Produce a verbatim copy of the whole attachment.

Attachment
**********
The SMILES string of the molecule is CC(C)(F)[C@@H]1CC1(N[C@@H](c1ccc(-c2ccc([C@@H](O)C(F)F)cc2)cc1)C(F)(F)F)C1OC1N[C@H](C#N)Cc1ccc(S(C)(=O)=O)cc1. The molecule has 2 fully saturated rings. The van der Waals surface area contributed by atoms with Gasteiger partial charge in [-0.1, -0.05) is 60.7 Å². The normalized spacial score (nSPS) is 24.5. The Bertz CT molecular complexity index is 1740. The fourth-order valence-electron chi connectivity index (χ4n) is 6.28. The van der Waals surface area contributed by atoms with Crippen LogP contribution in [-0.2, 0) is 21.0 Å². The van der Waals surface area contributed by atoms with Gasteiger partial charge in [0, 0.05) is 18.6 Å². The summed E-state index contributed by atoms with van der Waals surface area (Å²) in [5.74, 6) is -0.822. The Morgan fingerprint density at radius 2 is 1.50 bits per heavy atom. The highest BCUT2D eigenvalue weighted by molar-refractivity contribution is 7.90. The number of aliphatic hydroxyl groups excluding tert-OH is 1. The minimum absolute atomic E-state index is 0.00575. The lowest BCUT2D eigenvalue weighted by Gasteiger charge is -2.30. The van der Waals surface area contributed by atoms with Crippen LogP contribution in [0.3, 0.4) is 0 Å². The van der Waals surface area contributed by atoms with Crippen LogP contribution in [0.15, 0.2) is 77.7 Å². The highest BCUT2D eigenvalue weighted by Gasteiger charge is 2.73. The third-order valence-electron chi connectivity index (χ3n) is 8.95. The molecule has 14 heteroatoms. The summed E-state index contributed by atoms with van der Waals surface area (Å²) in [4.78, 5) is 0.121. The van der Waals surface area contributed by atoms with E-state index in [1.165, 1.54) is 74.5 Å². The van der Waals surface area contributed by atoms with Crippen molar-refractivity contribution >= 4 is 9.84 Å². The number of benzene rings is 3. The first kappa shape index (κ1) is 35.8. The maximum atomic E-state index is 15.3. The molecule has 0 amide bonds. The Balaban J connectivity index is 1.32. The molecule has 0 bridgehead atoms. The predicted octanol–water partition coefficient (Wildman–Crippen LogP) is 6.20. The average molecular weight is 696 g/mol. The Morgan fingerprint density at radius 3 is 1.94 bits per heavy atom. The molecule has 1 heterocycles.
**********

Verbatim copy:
The SMILES string of the molecule is CC(C)(F)[C@@H]1CC1(N[C@@H](c1ccc(-c2ccc([C@@H](O)C(F)F)cc2)cc1)C(F)(F)F)C1OC1N[C@H](C#N)Cc1ccc(S(C)(=O)=O)cc1. The molecule has 2 fully saturated rings. The van der Waals surface area contributed by atoms with Gasteiger partial charge in [-0.1, -0.05) is 60.7 Å². The normalized spacial score (nSPS) is 24.5. The Bertz CT molecular complexity index is 1740. The fourth-order valence-electron chi connectivity index (χ4n) is 6.28. The van der Waals surface area contributed by atoms with Crippen LogP contribution in [-0.2, 0) is 21.0 Å². The van der Waals surface area contributed by atoms with Gasteiger partial charge in [0, 0.05) is 18.6 Å². The summed E-state index contributed by atoms with van der Waals surface area (Å²) in [5.74, 6) is -0.822. The Morgan fingerprint density at radius 2 is 1.50 bits per heavy atom. The highest BCUT2D eigenvalue weighted by molar-refractivity contribution is 7.90. The number of aliphatic hydroxyl groups excluding tert-OH is 1. The minimum absolute atomic E-state index is 0.00575. The lowest BCUT2D eigenvalue weighted by Gasteiger charge is -2.30. The van der Waals surface area contributed by atoms with Crippen LogP contribution in [0.3, 0.4) is 0 Å². The van der Waals surface area contributed by atoms with Crippen LogP contribution in [0.15, 0.2) is 77.7 Å². The highest BCUT2D eigenvalue weighted by Gasteiger charge is 2.73. The third-order valence-electron chi connectivity index (χ3n) is 8.95. The molecule has 14 heteroatoms. The summed E-state index contributed by atoms with van der Waals surface area (Å²) in [4.78, 5) is 0.121. The van der Waals surface area contributed by atoms with E-state index in [1.165, 1.54) is 74.5 Å². The van der Waals surface area contributed by atoms with Crippen molar-refractivity contribution >= 4 is 9.84 Å². The number of benzene rings is 3. The first kappa shape index (κ1) is 35.8. The maximum atomic E-state index is 15.3. The molecule has 0 amide bonds. The Balaban J connectivity index is 1.32. The molecule has 0 bridgehead atoms. The predicted octanol–water partition coefficient (Wildman–Crippen LogP) is 6.20. The average molecular weight is 696 g/mol. The Morgan fingerprint density at radius 3 is 1.94 bits per heavy atom. The molecule has 1 heterocycles.